Cannabis Cultivation

How to Fight and Prevent Cannabis Bud Rot?

Illustration of a cannabis plant under a magnifying glass, revealing tiny spores of Botrytis cinerea, the fungus responsible for Bud Rot. The spores are depicted in a menacing manner, hinting at their destructive nature.

Cannabis Bud Rot goes by many different names as bud rot is not the scientific term for what bud rot actually is. Bud rot on cannabis is actually called botrytis. This is a type of fungus that grows on many types of plants in gardens, not just cannabis crops.

What is Bud Rot (Botrytis)?

Photo of a healthy cannabis bud next to a cannabis bud affected by Bud Rot, showing the clear difference between the two. The healthy bud is vibrant green, while the affected one has patches of grayish-brown mold.

Bud rot grows inside of dense cannabis buds. Growing can get it on their cannabis plant both indoors, and outdoors. Bud Root can be very hard to see when it first starts. This is because it will generally start inside the flowers of the cannabis plant, where it is the most humid. Normally growers will not see bud rot on their cannabis flowers until it has spread throughout the entire bud.

If you do see bud rot early in the process it is possible to stop it from spreading to other plants and buds on the same plant to prevent cannabis bud rot. Once the plant has been taken over and the rot becomes too widespread in the flowers, the flowers will have to be destroyed.

Cannabis Bud Rot

What does Bud Rot Look Like?

A photo showcasing a close-up view of the Botrytis fungus, highlighting its distinct structures and its potential harm to cannabis plants.

At first bud rot is far too small to see on your buds, it will take millions of spores to get it to the point a grower can see it on their buds. As the bud rot progresses, it will first show up inside the buds as a white webbing that looks somewhat like a dense spider web. To see it in the buds at this point you would have to push the bud aside to see the white mold

As the bud rot progresses it will turn a darker gray color. The areas around the bud that is being attacked will start to turn, mushy, yellow or even look burnt. At this point the botrytis spores will have started to spread to other buds on the plant. Keep a look out for white spores on the other buds, they will travel by touch, air flow indoors. Outdoors they can travel in water droplets, bug pollinators and storm winds.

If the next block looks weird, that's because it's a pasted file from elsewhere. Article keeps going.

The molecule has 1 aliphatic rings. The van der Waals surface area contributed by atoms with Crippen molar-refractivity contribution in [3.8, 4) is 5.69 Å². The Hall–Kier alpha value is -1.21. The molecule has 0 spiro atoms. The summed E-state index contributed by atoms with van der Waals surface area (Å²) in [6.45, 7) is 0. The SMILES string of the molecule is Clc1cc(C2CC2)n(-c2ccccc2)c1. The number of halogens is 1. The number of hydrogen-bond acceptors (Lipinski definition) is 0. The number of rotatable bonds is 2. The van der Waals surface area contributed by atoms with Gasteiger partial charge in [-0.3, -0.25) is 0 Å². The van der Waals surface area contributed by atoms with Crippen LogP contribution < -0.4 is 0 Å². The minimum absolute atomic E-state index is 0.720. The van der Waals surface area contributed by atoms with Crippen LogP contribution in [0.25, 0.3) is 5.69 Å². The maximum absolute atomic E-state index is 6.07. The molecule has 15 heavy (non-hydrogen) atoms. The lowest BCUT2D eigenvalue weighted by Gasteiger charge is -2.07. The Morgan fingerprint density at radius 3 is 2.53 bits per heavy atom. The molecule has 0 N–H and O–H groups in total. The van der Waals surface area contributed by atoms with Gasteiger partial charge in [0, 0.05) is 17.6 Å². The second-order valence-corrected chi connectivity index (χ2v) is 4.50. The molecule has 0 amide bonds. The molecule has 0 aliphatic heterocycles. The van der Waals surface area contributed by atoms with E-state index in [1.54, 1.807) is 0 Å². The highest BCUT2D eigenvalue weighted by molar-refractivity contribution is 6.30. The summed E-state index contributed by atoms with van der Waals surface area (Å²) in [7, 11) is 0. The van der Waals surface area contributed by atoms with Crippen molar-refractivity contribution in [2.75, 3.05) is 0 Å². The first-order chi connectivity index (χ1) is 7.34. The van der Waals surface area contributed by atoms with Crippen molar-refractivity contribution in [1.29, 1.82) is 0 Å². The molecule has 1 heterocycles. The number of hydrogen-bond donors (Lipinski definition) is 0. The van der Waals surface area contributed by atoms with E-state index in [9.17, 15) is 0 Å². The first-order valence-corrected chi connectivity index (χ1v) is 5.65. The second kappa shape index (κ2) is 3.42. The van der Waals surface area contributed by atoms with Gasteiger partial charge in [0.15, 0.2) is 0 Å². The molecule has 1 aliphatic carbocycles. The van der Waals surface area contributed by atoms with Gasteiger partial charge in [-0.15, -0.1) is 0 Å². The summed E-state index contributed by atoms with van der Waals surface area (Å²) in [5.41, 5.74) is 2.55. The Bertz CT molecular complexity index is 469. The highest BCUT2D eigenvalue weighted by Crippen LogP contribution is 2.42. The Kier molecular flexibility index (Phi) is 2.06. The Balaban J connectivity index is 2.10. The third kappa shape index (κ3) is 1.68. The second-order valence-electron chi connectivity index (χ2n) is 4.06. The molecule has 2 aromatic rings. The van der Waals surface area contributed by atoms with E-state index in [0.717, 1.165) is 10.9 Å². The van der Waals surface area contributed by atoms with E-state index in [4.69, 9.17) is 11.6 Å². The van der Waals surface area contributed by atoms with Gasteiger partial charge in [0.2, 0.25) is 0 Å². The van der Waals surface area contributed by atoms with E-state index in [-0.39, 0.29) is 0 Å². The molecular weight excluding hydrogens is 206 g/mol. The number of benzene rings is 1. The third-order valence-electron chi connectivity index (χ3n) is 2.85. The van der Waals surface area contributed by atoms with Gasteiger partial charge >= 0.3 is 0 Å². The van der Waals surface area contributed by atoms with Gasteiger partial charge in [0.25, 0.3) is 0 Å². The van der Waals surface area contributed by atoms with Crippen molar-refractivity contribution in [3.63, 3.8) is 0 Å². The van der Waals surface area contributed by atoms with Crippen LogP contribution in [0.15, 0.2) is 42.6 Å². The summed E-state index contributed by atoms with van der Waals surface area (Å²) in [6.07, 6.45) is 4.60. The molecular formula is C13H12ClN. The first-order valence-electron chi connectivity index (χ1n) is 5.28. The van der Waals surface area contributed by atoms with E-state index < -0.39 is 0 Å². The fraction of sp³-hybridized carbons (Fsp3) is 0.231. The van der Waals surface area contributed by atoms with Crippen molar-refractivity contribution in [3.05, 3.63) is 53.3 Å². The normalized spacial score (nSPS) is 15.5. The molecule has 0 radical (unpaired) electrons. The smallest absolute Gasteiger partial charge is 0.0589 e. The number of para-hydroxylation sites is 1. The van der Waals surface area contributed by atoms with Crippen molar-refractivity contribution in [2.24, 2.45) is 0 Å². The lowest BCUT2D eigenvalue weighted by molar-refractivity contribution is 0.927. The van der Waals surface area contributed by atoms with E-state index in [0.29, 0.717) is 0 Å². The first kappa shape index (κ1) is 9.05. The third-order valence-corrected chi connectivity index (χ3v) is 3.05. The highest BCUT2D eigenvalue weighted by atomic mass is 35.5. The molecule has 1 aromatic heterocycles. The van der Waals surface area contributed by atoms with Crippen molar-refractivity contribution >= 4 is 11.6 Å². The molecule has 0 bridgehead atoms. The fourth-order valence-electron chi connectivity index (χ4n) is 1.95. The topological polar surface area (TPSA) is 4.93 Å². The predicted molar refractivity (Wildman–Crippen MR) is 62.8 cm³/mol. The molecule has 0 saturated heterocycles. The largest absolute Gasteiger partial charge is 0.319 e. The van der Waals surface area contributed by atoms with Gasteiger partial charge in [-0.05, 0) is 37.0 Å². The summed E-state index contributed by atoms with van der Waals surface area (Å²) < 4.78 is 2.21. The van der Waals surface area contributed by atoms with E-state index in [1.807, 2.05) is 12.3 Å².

Things to watch out for in the grow room:

  • Red Dead leaves coming out of otherwise healthy looking buds
  • Gray or white looking mold around you buds
  • Buds that look mushy, yellowing
  • Rotten buds on a cannabis flowering cola
  • Buds and leaves that look suddenly dead and burnt for not apparent reason
  • When smelling your buds, there is a foul smell overriding the smell of the fresh buds
Bud Rot on Cannabis Buds

Will Bud Rot Attacked Vegetative Cannabis Plants

A photo showcasing a healthy cannabis plant in its vegetative stage, symbolizing a plant that hasn't been attacked by Bud Rot.

Botrytis can attack vegetative cannabis plants, especially if the plant is sick or unhealthy. In the vegetative stage of growth it will normally attack near the base of the cannabis plant’s main stock. It will look white and cover the main stem, slowly cutting off nutrients and killing the whole plant. This is far less common than getting bud rot in your cannabis buds.

Where does Bud Rot Come From?

A close-up photo of a cannabis bud in the advanced stages of Bud Rot, illustrating the mold's devastating effects on plant tissue.

Bud rot comes from other spores in the area, however they are environmental factors that can help the spread of mold. The two main factors are poor room ventilation and high humidity, both of these things can help the mold to grow faster and spread throughout the grow room. These will contribute to mold growing in your buds. Some of the environmental factors are warm temperatures, dense foliage with little air movement and unhealthy plants. 

These things will help the mold spores germinate inside your buds.

Cannabis Bud Rot
Cannabis Bud Rot inside the Flower

How to Keep Cannabis Bud Rot out of your grow room?

An illustration depicting a cannabis grow room with improper ventilation and high humidity, illustrating the perfect environment for Bud Rot to thrive.

There is no sure fire way to keep mold out of your grow room, there are things you can do to help prevent it from getting into the room in the first place. Keeping the room clean will go a long way to keep bud rot out of your buds. Using ISO alcohol to keep things clean will kill mold spores before they have a chance to get into your plants. Scrubbing down the walls of your tent or room will clean spores between each grow.

Removing Death Matter

An illustrative representation of a cannabis plant. The image highlights the areas most susceptible to Bud Rot, underscoring the necessity of removing dead or dying plant matter.